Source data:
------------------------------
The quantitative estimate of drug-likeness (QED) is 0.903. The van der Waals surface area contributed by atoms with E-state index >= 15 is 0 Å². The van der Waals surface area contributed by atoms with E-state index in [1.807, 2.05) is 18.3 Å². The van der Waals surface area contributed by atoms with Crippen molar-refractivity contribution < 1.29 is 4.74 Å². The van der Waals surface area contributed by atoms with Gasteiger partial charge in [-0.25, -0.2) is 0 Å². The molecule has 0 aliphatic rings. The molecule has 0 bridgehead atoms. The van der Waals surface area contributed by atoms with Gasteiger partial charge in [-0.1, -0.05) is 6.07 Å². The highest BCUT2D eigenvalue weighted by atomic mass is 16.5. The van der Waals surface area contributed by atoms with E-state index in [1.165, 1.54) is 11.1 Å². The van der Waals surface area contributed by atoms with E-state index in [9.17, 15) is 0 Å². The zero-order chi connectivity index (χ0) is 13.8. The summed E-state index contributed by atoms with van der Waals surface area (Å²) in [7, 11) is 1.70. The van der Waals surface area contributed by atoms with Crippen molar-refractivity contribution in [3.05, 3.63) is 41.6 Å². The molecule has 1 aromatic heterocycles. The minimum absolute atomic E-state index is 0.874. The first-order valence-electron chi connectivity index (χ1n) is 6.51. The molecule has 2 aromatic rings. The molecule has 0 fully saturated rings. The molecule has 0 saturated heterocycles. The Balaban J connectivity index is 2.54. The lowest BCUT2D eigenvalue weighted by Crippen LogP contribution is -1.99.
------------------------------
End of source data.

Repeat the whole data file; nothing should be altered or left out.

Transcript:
The quantitative estimate of drug-likeness (QED) is 0.903. The van der Waals surface area contributed by atoms with E-state index >= 15 is 0 Å². The van der Waals surface area contributed by atoms with E-state index in [1.807, 2.05) is 18.3 Å². The van der Waals surface area contributed by atoms with Crippen molar-refractivity contribution < 1.29 is 4.74 Å². The van der Waals surface area contributed by atoms with Gasteiger partial charge in [-0.25, -0.2) is 0 Å². The molecule has 0 aliphatic rings. The molecule has 0 bridgehead atoms. The van der Waals surface area contributed by atoms with Gasteiger partial charge in [-0.1, -0.05) is 6.07 Å². The highest BCUT2D eigenvalue weighted by atomic mass is 16.5. The van der Waals surface area contributed by atoms with E-state index in [1.165, 1.54) is 11.1 Å². The van der Waals surface area contributed by atoms with E-state index in [9.17, 15) is 0 Å². The zero-order chi connectivity index (χ0) is 13.8. The summed E-state index contributed by atoms with van der Waals surface area (Å²) in [7, 11) is 1.70. The van der Waals surface area contributed by atoms with Crippen molar-refractivity contribution in [3.05, 3.63) is 41.6 Å². The molecule has 1 aromatic heterocycles. The minimum absolute atomic E-state index is 0.874. The first-order valence-electron chi connectivity index (χ1n) is 6.51. The molecule has 2 aromatic rings. The molecule has 0 fully saturated rings. The molecule has 0 saturated heterocycles. The Balaban J connectivity index is 2.54. The lowest BCUT2D eigenvalue weighted by Crippen LogP contribution is -1.99.